Some of you may have seen brief snippets in the press regarding the new reception hide here at Tophill Low recently - needless to say this is progressing well but we want to be sure of dates and the like before we make final notification of the project. That hasn't stopped the woodland works from progressing well into which it wild sit. Our objective this winter has centred solely on the area behind the car park and North Lagoon to create a much more enjoyable walk for enthusiasts visiting the new facility. Currently its fair to say the walk can be a little bleak for the first few hundred yards in each direction but we hope by next year it will be transformed.
A lot of work has centred on the removal of likely thousands of sycamore saplings from beneath the mature original planting. This species seeds prolifically and has smothered all light to the woodland floor eliminating ground flora and creating a 'bean pole' wood with long leggy stems devoid of nesting habitat for birdlife. Initial works last year gave us a glimpse of what we could attain just by the addition of some light - the foxglove display was spectacular last season and promises to be so this too:
The tree management has extended to many of the old crack willow pollards in the wet areas. These have been cut many moons ago - and ideally are re-cut every 5-15 years to maximise habitat potential for feeding and breeding warblers giving these splendid characterful trees - a testament to generations of wardens and volunteers:
Further down stream a lot of work is being finished off on North Lagoon at the moment. After our improvement works last year we had some great views of waders like wood sandpiper at close range for the first time in 10 years. However the management of water levels was very challenging due to multiple blockages and leaks. The volunteer team have been busy clearing willows from the left of the hide and laying beech and alder to give great views whilst providing cover from disturbance. Meanwhile between the lagoons this breach in the 1950's bund made water control impossible with water flowing into North Lagoon that should have been going south:
Already spectacular is another Yorkshire Water site if you're not familiar with it. Brayton Barff is a Yorkshire Water owned woodland close to Selby. Our main contact Derek Cooper has published this illustrated online account of a year of wildlife on the site. The flycatchers are a standout feature - well worth a read here.
So that's what we've been up to - but what about the wildlife? Generally lots of this behaviour...
The southern marshes at some periods this winter were very quiet, but this is completely reversed now. We reckon this could be the most hectic year ever and will be a massive spectacle. Last year we worked to improve the habitat but it came late at the expense of breeding wildfowl which went elsewhere. This year the new habitat dubbed 'Palm Island' is ready and waiting - pictures courtesy of George Stoyle / Yorkshire Wildlife Trust:
Even the roe deer are frisky - rutting being spring time for them - Darren Smith:
And Bruce Pillinger:
Other sightings through the month include:
Scaup - the drake on D res regularly from the 1st Feb onwards
Mediterranean gull - again near daily
Iceland gull - a nice seasonal treat from a mild winter by Martin on the 6th & 7th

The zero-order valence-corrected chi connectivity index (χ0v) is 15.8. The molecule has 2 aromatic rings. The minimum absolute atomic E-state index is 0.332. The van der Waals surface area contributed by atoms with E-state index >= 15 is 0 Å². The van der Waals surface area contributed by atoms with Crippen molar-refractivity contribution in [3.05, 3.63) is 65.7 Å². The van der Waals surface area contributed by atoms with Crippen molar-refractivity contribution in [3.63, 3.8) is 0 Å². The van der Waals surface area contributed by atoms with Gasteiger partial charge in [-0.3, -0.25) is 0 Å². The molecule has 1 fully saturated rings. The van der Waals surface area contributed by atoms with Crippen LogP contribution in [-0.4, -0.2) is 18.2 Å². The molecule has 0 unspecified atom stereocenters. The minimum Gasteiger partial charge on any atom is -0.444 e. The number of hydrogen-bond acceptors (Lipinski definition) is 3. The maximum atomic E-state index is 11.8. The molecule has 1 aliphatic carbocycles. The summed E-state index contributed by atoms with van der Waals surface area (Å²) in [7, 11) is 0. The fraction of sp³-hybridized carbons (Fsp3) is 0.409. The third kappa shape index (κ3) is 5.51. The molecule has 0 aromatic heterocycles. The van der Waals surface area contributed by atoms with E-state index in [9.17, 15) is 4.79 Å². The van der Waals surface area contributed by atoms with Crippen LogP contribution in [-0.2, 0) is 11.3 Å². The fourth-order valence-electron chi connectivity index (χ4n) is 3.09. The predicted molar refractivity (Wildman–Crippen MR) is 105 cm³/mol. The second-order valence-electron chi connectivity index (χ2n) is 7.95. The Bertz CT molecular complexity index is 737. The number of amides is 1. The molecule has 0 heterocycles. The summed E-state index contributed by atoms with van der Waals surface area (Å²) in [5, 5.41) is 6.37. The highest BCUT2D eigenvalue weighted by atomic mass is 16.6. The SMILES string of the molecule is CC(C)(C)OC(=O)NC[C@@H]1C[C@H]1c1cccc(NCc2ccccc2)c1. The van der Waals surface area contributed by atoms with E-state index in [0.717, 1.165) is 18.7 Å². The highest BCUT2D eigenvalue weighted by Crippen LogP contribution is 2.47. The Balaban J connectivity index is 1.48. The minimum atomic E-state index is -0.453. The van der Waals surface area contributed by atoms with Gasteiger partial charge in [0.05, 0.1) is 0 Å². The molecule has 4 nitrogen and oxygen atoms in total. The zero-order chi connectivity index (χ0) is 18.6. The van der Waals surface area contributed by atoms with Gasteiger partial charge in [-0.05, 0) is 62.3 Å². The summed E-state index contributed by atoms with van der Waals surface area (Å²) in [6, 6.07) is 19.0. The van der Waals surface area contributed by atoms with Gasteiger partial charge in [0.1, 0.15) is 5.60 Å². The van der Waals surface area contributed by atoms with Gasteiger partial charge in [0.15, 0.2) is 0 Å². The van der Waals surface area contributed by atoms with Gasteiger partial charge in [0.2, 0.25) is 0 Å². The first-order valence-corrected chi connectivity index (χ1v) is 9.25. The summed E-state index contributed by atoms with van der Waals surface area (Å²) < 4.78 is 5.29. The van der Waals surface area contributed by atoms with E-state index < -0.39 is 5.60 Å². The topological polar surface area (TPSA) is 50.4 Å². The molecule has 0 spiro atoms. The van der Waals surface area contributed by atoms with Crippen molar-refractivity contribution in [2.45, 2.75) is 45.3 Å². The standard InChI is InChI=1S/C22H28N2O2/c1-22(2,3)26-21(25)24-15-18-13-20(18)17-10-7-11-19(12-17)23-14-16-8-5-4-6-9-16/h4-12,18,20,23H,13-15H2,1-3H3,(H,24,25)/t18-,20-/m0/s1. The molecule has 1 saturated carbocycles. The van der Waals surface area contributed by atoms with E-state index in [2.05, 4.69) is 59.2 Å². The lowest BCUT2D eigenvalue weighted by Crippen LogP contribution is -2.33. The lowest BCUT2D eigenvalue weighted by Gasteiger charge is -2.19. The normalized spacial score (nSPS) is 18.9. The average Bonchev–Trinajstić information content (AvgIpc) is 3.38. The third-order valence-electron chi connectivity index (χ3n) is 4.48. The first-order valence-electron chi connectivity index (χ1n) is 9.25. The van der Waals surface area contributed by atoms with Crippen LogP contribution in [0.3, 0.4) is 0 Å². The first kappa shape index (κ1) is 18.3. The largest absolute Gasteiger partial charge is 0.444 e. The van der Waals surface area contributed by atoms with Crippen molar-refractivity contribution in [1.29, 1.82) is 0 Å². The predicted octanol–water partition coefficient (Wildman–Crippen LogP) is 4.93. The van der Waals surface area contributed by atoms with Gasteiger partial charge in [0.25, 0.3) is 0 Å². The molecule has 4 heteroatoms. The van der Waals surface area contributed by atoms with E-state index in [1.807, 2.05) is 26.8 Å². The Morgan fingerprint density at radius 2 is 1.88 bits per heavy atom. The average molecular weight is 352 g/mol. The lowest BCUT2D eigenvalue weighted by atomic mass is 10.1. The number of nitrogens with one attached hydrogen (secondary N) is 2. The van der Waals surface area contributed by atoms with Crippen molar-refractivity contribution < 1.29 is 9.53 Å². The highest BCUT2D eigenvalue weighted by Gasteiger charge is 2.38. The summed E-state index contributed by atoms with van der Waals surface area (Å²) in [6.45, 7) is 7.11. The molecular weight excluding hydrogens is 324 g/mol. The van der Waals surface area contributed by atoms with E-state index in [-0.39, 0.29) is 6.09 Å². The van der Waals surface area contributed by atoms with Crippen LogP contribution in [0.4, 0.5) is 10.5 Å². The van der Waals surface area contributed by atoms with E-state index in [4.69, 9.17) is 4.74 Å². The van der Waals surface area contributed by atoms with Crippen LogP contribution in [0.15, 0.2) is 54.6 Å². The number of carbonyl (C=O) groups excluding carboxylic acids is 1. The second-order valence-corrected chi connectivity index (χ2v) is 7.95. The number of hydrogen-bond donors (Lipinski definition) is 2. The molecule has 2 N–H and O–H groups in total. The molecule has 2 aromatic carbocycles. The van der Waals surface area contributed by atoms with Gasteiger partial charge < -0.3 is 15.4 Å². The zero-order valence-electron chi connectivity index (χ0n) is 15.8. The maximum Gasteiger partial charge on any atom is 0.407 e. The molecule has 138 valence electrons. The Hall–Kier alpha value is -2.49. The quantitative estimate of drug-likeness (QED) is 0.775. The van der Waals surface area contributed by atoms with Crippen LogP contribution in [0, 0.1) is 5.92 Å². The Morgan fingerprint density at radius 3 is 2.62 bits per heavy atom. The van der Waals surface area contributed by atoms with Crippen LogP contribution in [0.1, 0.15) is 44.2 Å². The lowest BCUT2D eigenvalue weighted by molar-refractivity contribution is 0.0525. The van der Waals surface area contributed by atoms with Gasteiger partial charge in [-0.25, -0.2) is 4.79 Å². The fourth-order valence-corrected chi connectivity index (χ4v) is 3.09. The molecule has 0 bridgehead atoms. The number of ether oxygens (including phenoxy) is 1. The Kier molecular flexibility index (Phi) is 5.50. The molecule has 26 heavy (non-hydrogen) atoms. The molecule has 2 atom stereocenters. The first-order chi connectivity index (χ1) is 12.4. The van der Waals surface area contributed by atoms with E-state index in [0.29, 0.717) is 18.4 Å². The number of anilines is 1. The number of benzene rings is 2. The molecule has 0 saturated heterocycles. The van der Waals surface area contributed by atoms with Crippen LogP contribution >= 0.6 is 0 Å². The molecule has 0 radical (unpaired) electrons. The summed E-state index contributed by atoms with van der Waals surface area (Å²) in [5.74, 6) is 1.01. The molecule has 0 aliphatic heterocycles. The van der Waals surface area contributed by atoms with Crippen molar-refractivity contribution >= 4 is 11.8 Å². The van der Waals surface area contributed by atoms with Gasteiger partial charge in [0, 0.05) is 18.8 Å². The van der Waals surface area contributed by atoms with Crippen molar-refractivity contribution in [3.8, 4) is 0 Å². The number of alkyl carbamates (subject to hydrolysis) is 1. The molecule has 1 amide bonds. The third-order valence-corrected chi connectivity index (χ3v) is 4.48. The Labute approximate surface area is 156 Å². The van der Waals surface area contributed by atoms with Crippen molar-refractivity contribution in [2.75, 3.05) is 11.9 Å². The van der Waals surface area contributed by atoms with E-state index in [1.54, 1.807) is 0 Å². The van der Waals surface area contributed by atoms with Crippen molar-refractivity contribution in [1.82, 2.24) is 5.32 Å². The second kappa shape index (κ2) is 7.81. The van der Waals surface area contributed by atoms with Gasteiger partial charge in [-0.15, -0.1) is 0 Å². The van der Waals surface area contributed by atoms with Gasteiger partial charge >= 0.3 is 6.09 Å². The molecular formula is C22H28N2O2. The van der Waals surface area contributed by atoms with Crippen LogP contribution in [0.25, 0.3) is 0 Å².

Bittern - finally pushed out by the ice on the 7th Feb
Goosander on the 7th, 9th, 21st, 23rd, 29th, Feb
Yellow legged gull on the 8th, 11th Feb
Kittiwake on the 8th Feb, 2nd March.
Little Gull on the 8th (perhaps the finest gull diversity day ever!)
Eurasian white fronted goose on the 9th - 13th on Watton
Along with Barnacle
And pink feet on the 10th, 13th, Feb, 2 Mar
9 snipe disturbed from Hempholme Meadow on the 11th
Whooper swans on the 18th
Greenfinch (!!) on the feeders on the 18th
Red crested pochard 18th
55 Golden plover on the 19th
Brambling on the 20th
Dunlin 1st March (heading north)
And to round off a winter that passed us by; Short eared owl on SME on the 6th March.
Grey partridge again visible on the access road
Our next post will likely feature sand martin, osprey, chiffchaff and little ringed plover - who's going to bag the first... Marsh tit, willow tit, cetti's warbler are fixtures on site.
But not all is rosy and sinister forces lay beneath.
At the end of last year we showed you some of our trail camera footage of an otter possibly taking a black headed gull. Since then it seems in these images supplied by Hull Uni student Zoe Latham who's undertaking a degree project on the population here it seems there is ready activity:
Often it appears to be a big dog - a useful size comparison here:
But the main interest has been what it has been hauling out; Coot had been observed earlier - but unfortunately this struggling tufted duck was also on the menu:
Some great shots were seen last week of the otter doing the back stroke up North Marsh - so as ever to see one in 'real life' its just a waiting game. Check out James Sharp's photography site for pictures of this an other too here.
For even bigger predators we have a treat in store courtesy of Josh Harrison - local and very talented wildlife photographer. Between March 18th and the 1st of April daily (excluding Wednesdays) we will have an exhibition of some of his best Arctic photos on show entitled:
On the evening of the 18th at 7:30pm Josh will be launching the exhibition with an illustrated talk - free but numbers are limited. If you would like to attend please contact Josh on
firstname.lastname@example.org to register your interest before the 15th.
Visiting this could be the perfect time too for membership renewals. Subs for the April 2016-17 membership are due later this month - prices as per last year. The new permits will be in any day now and we'll post on the blog with the winning design revealed once they are ready for purchase.
Finally the much anticipated events programme is up on the events page above now too, .